The panel submitted its conclusions regarding the Adani-Hindenburg row under three major heads — alleged violation of MPS norms, disclosure of transactions with related parties in accordance with law and alleged stock price manipulation.

Indian stock market laws require a listed company to have a minimum public shareholding of 25% with the objective to keep a free float available for price discovery of stocks.

The Sebi investigation initiated in October 2020 to look into possible violation of the MPS norms by Adani companies using 13 overseas entities that the regulator suspected “could be fronts for the promoters” of some Adani companies has “drawn a blank so far” and has not reported any offence under the Sebi Act or for alleged violation of the Foreign Exchange Management Act (FEMA), the panel’s report said. But Sebi’s attempts to seek information from some foreign regulators about the suspicious FPIs have been unfavourably treated since they sought adequate justification for entertaining such a request, that the panel called a “chicken and egg” situation.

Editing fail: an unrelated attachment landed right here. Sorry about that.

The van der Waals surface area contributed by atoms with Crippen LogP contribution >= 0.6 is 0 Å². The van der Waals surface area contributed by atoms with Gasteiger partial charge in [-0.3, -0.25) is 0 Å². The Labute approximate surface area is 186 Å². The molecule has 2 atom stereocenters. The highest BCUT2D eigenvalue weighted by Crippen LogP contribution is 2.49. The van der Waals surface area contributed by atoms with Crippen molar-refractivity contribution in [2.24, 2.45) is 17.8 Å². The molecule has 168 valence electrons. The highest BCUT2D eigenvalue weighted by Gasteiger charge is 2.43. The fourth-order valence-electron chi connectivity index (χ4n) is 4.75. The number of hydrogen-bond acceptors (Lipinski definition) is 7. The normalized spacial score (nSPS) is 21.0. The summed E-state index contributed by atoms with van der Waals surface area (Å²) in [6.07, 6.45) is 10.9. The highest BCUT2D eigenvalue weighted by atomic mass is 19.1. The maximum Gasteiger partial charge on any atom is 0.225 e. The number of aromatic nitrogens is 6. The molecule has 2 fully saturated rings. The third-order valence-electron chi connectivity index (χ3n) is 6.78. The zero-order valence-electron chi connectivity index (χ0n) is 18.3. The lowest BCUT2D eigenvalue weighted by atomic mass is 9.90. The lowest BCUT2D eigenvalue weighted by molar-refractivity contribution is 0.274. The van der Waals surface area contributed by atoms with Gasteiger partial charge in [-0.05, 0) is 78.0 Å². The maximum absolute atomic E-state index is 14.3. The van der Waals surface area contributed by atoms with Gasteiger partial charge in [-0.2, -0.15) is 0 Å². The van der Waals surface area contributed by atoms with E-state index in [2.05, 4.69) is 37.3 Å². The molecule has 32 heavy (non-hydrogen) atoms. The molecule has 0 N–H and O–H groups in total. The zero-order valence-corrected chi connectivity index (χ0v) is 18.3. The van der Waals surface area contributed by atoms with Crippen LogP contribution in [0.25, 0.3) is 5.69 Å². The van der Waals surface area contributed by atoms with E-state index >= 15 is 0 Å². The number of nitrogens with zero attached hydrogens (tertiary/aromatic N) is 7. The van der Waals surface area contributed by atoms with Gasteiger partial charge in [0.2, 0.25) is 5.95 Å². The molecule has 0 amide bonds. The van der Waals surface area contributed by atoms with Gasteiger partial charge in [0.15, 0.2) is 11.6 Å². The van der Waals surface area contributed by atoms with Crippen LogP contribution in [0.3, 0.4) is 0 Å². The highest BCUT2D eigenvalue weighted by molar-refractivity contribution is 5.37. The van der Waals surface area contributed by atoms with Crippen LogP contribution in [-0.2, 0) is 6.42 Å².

“In the instant case, it appears that Sebi is not able to make out a case, and such a position of the case not being made out is presented as a prima facie position, which cannot be confirmed unless more investigation is done. In any prosecution of proceedings, whether civil or criminal, the presentation of a prima facie case is the responsibility of the plaintiff or the prosecutor. Once a prima facie case is made out, the burden shifts to the accused,” held the panel, adding the FPIs in question and the Adani group, on their part, have made proper disclosures under the relevant laws.

On May 17, the top court directed Sebi to also submit a status report on its investigation into the alleged violation of MPS norms of some Adani companies after Sebi filed affidavits to say that it first approached overseas regulators on October 6, 2020, in the “context of investigation into MPS norms” of some Adani companies. The affidavits, however, did not apprise the top court of the status or the outcome of this investigation.

On the aspect of 13 instances highlighted by the Hindenburg report as suspicious “related party transactions” (RPT), the panel noted that the regulator has already sought more time from the court to look into it. “Sebi is actively engaged in collecting data on these transactions. The committee would therefore be unable to comment without further input, except to say the investigations must be completed in a time-bound manner in accordance with law,” it said.